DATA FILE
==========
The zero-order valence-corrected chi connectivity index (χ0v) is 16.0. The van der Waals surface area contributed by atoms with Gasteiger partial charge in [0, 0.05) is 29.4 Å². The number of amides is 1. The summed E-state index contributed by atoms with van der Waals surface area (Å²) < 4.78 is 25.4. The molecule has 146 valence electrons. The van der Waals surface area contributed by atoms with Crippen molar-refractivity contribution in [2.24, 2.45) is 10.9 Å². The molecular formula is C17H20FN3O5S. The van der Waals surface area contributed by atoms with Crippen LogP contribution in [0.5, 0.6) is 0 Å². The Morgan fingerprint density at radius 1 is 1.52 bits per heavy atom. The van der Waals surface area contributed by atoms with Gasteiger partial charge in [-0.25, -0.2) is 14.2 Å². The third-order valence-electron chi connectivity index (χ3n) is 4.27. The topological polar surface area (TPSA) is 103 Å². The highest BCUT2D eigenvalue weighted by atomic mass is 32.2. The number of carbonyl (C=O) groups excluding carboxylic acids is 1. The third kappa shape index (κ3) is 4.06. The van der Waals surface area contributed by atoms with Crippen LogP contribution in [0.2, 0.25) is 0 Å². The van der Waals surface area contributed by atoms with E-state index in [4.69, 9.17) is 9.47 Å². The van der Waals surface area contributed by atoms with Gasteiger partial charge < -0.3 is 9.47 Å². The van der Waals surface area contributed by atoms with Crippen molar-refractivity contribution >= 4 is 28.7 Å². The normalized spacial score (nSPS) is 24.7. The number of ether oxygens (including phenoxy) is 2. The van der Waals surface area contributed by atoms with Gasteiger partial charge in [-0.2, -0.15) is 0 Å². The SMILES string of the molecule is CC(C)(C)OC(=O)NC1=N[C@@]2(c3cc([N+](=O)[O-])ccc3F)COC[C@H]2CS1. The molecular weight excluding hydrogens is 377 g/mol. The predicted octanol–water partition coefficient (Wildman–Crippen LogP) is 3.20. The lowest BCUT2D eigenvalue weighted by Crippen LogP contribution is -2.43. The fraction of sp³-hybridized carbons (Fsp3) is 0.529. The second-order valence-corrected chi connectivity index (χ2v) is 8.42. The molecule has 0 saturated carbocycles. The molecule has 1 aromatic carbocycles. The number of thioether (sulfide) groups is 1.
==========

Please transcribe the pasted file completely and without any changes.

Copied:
The zero-order valence-corrected chi connectivity index (χ0v) is 16.0. The van der Waals surface area contributed by atoms with Gasteiger partial charge in [0, 0.05) is 29.4 Å². The number of amides is 1. The summed E-state index contributed by atoms with van der Waals surface area (Å²) < 4.78 is 25.4. The molecule has 146 valence electrons. The van der Waals surface area contributed by atoms with Crippen molar-refractivity contribution in [2.24, 2.45) is 10.9 Å². The molecular formula is C17H20FN3O5S. The van der Waals surface area contributed by atoms with Crippen LogP contribution in [0.5, 0.6) is 0 Å². The Morgan fingerprint density at radius 1 is 1.52 bits per heavy atom. The van der Waals surface area contributed by atoms with Gasteiger partial charge in [-0.25, -0.2) is 14.2 Å². The third-order valence-electron chi connectivity index (χ3n) is 4.27. The topological polar surface area (TPSA) is 103 Å². The highest BCUT2D eigenvalue weighted by atomic mass is 32.2. The number of carbonyl (C=O) groups excluding carboxylic acids is 1. The third kappa shape index (κ3) is 4.06. The van der Waals surface area contributed by atoms with Crippen LogP contribution in [0.2, 0.25) is 0 Å². The van der Waals surface area contributed by atoms with E-state index in [4.69, 9.17) is 9.47 Å². The van der Waals surface area contributed by atoms with Gasteiger partial charge < -0.3 is 9.47 Å². The van der Waals surface area contributed by atoms with Crippen molar-refractivity contribution >= 4 is 28.7 Å². The normalized spacial score (nSPS) is 24.7. The number of ether oxygens (including phenoxy) is 2. The van der Waals surface area contributed by atoms with Gasteiger partial charge in [-0.2, -0.15) is 0 Å². The SMILES string of the molecule is CC(C)(C)OC(=O)NC1=N[C@@]2(c3cc([N+](=O)[O-])ccc3F)COC[C@H]2CS1. The molecular weight excluding hydrogens is 377 g/mol. The predicted octanol–water partition coefficient (Wildman–Crippen LogP) is 3.20. The lowest BCUT2D eigenvalue weighted by Crippen LogP contribution is -2.43. The fraction of sp³-hybridized carbons (Fsp3) is 0.529. The second-order valence-corrected chi connectivity index (χ2v) is 8.42. The molecule has 0 saturated carbocycles. The molecule has 1 aromatic carbocycles. The number of thioether (sulfide) groups is 1.